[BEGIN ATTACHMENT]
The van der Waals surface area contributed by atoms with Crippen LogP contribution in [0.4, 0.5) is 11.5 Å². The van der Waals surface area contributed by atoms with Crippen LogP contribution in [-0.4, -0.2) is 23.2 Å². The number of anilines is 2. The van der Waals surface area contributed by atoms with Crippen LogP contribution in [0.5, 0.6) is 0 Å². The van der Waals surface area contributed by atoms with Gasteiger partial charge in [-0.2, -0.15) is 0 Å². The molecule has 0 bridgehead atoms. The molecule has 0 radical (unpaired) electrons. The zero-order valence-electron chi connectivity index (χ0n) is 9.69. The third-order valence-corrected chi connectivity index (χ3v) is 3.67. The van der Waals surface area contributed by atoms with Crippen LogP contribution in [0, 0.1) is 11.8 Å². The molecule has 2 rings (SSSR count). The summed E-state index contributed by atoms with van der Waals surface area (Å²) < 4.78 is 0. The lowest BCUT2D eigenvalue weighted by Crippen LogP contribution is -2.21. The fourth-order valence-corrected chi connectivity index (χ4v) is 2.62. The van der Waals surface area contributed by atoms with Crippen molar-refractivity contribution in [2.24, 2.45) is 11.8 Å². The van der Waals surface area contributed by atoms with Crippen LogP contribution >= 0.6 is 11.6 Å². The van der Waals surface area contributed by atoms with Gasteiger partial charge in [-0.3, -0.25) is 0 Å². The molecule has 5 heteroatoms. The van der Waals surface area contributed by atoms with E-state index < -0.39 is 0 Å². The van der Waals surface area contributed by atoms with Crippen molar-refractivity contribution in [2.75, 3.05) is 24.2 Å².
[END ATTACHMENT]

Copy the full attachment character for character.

The van der Waals surface area contributed by atoms with Crippen LogP contribution in [0.4, 0.5) is 11.5 Å². The van der Waals surface area contributed by atoms with Crippen LogP contribution in [-0.4, -0.2) is 23.2 Å². The number of anilines is 2. The van der Waals surface area contributed by atoms with Crippen LogP contribution in [0.5, 0.6) is 0 Å². The van der Waals surface area contributed by atoms with Gasteiger partial charge in [-0.2, -0.15) is 0 Å². The molecule has 0 bridgehead atoms. The molecule has 0 radical (unpaired) electrons. The zero-order valence-electron chi connectivity index (χ0n) is 9.69. The third-order valence-corrected chi connectivity index (χ3v) is 3.67. The van der Waals surface area contributed by atoms with Crippen LogP contribution in [0, 0.1) is 11.8 Å². The molecule has 2 rings (SSSR count). The summed E-state index contributed by atoms with van der Waals surface area (Å²) < 4.78 is 0. The lowest BCUT2D eigenvalue weighted by Crippen LogP contribution is -2.21. The fourth-order valence-corrected chi connectivity index (χ4v) is 2.62. The van der Waals surface area contributed by atoms with Crippen molar-refractivity contribution in [2.24, 2.45) is 11.8 Å². The van der Waals surface area contributed by atoms with Crippen LogP contribution >= 0.6 is 11.6 Å². The van der Waals surface area contributed by atoms with Gasteiger partial charge in [-0.3, -0.25) is 0 Å². The molecule has 5 heteroatoms. The van der Waals surface area contributed by atoms with E-state index < -0.39 is 0 Å². The van der Waals surface area contributed by atoms with Crippen molar-refractivity contribution in [2.75, 3.05) is 24.2 Å².